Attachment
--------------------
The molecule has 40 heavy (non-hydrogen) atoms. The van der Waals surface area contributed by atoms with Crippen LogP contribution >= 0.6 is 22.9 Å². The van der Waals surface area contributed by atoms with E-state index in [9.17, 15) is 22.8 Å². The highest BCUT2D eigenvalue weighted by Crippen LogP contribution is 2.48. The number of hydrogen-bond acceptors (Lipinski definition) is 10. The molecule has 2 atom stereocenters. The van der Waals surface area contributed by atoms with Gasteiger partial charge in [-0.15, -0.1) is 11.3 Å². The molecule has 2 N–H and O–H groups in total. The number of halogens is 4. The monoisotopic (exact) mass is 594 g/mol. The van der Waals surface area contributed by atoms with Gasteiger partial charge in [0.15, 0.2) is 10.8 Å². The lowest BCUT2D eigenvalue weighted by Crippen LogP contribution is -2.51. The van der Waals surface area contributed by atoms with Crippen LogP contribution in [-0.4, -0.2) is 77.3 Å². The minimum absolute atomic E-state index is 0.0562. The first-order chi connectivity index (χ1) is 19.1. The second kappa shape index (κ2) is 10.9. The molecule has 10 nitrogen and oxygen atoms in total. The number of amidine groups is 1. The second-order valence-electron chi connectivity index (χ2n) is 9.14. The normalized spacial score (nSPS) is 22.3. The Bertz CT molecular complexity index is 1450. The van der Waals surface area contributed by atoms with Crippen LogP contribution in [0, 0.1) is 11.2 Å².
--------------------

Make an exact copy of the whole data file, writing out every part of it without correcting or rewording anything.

The molecule has 40 heavy (non-hydrogen) atoms. The van der Waals surface area contributed by atoms with Crippen LogP contribution >= 0.6 is 22.9 Å². The van der Waals surface area contributed by atoms with E-state index in [9.17, 15) is 22.8 Å². The highest BCUT2D eigenvalue weighted by Crippen LogP contribution is 2.48. The number of hydrogen-bond acceptors (Lipinski definition) is 10. The molecule has 2 atom stereocenters. The van der Waals surface area contributed by atoms with Gasteiger partial charge in [-0.15, -0.1) is 11.3 Å². The molecule has 2 N–H and O–H groups in total. The number of halogens is 4. The monoisotopic (exact) mass is 594 g/mol. The van der Waals surface area contributed by atoms with Gasteiger partial charge in [0.15, 0.2) is 10.8 Å². The lowest BCUT2D eigenvalue weighted by Crippen LogP contribution is -2.51. The van der Waals surface area contributed by atoms with Crippen LogP contribution in [-0.4, -0.2) is 77.3 Å². The minimum absolute atomic E-state index is 0.0562. The first-order chi connectivity index (χ1) is 19.1. The second kappa shape index (κ2) is 10.9. The molecule has 10 nitrogen and oxygen atoms in total. The number of amidine groups is 1. The second-order valence-electron chi connectivity index (χ2n) is 9.14. The normalized spacial score (nSPS) is 22.3. The Bertz CT molecular complexity index is 1450. The van der Waals surface area contributed by atoms with Crippen LogP contribution in [0, 0.1) is 11.2 Å².